Dr. C: “So what does the child do? Can you give me an example? How do you respond when your child does that? How does the child respond to what you do? What’s going on in the surrounding family? How do you and the other parent get along?”
Gradually, I put the puzzle picture together. If it’s actually a train, I can begin asking questions that help me understand if it’s a steam engine or a modern locomotive. Is it traveling through farmlands or across mountains? Is there a bridge over the river, or is this the train with red and yellow boxcars?
The “Alienation” Puzzle
In attachment-based “parental alienation” the allied parent says to me,
Parent: “Dr. Childress, I have a puzzle of a train in the mountains. See, look here, here’s some pieces from the puzzle. Here’s a piece with the train’s engine and smokestack. Here’s one of the engine’s wheels. This one is a puzzle piece showing one of the boxcars. And look at this picture on the box top. See, it’s of a train going through the mountains.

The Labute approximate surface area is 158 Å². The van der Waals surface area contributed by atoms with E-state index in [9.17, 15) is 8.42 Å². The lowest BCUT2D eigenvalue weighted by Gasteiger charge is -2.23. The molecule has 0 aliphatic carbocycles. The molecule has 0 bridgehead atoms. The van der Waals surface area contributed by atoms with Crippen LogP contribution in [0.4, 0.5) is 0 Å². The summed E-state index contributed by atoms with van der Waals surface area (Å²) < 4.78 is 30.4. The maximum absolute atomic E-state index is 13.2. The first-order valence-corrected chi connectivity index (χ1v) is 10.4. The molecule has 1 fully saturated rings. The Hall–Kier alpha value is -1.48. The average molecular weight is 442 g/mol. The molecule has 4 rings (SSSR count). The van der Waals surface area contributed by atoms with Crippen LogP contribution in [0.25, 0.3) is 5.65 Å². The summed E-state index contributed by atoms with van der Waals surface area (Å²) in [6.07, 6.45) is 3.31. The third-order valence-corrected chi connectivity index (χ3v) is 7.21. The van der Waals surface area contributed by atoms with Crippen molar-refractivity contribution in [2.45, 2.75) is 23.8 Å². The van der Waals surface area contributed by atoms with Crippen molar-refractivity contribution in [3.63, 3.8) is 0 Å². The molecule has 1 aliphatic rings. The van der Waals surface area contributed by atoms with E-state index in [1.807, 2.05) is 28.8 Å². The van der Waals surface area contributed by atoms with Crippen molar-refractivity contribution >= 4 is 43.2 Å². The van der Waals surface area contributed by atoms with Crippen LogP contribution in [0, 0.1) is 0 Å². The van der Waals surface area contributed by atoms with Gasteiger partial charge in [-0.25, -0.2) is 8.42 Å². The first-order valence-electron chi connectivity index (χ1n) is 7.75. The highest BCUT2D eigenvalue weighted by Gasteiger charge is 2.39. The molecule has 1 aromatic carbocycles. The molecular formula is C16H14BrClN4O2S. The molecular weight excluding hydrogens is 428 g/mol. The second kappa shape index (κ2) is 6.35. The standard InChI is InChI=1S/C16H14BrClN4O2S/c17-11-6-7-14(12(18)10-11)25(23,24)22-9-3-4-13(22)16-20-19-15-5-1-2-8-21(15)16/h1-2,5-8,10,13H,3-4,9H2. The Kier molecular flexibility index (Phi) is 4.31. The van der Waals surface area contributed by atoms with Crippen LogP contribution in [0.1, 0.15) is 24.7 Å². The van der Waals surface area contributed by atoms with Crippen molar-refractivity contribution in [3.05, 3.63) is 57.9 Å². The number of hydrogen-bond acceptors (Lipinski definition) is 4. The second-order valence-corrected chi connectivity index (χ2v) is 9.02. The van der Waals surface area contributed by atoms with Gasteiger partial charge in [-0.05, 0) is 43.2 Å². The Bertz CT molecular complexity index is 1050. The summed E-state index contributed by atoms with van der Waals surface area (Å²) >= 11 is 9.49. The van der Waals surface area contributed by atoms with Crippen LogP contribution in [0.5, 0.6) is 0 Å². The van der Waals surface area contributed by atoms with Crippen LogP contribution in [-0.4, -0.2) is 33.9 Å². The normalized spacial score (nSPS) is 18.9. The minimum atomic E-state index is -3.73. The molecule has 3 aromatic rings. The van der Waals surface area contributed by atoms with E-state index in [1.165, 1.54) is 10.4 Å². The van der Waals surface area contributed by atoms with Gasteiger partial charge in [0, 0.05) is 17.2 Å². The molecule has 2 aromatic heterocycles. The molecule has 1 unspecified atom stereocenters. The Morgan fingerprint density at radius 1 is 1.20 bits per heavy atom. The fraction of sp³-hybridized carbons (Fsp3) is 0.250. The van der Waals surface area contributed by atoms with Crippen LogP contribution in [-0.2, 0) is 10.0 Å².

Sure enough, the picture on the box top is of a train in the mountains. And the puzzle pieces I’m shown are clearly from a locomotive.
So, let’s open the box and start putting the puzzle together. I never just accept the picture on the box top. I always put the puzzle together myself, just to make sure.
So, let’s put this picture together… hmmm that’s odd. The actual puzzle pieces in the box are much smaller than the locomotive pieces I was shown. You know what… those locomotive pieces don’t belong to this puzzle (i.e., the symptom display by the child is inauthentic).